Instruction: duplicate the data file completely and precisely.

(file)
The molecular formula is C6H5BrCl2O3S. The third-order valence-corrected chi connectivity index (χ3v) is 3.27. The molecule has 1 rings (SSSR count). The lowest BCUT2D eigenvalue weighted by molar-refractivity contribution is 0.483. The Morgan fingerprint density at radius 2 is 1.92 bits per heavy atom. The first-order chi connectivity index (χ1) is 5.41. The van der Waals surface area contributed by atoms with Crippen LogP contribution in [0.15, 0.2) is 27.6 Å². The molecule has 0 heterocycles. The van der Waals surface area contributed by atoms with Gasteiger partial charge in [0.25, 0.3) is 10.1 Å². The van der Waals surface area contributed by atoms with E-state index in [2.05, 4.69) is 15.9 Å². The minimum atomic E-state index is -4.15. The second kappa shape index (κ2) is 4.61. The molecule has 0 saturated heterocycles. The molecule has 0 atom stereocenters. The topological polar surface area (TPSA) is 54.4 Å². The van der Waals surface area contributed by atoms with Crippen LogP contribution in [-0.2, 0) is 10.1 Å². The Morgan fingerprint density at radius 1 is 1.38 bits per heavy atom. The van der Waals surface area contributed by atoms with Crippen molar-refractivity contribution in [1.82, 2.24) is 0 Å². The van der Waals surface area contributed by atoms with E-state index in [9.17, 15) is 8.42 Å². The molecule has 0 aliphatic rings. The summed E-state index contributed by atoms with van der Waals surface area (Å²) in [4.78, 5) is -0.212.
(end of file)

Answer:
The molecular formula is C6H5BrCl2O3S. The third-order valence-corrected chi connectivity index (χ3v) is 3.27. The molecule has 1 rings (SSSR count). The lowest BCUT2D eigenvalue weighted by molar-refractivity contribution is 0.483. The Morgan fingerprint density at radius 2 is 1.92 bits per heavy atom. The first-order chi connectivity index (χ1) is 5.41. The van der Waals surface area contributed by atoms with Crippen LogP contribution in [0.15, 0.2) is 27.6 Å². The molecule has 0 heterocycles. The van der Waals surface area contributed by atoms with Gasteiger partial charge in [0.25, 0.3) is 10.1 Å². The van der Waals surface area contributed by atoms with E-state index in [2.05, 4.69) is 15.9 Å². The minimum atomic E-state index is -4.15. The second kappa shape index (κ2) is 4.61. The molecule has 0 saturated heterocycles. The molecule has 0 atom stereocenters. The topological polar surface area (TPSA) is 54.4 Å². The van der Waals surface area contributed by atoms with Crippen LogP contribution in [-0.2, 0) is 10.1 Å². The Morgan fingerprint density at radius 1 is 1.38 bits per heavy atom. The van der Waals surface area contributed by atoms with Crippen molar-refractivity contribution in [1.82, 2.24) is 0 Å². The van der Waals surface area contributed by atoms with E-state index in [9.17, 15) is 8.42 Å². The molecule has 0 aliphatic rings. The summed E-state index contributed by atoms with van der Waals surface area (Å²) in [4.78, 5) is -0.212.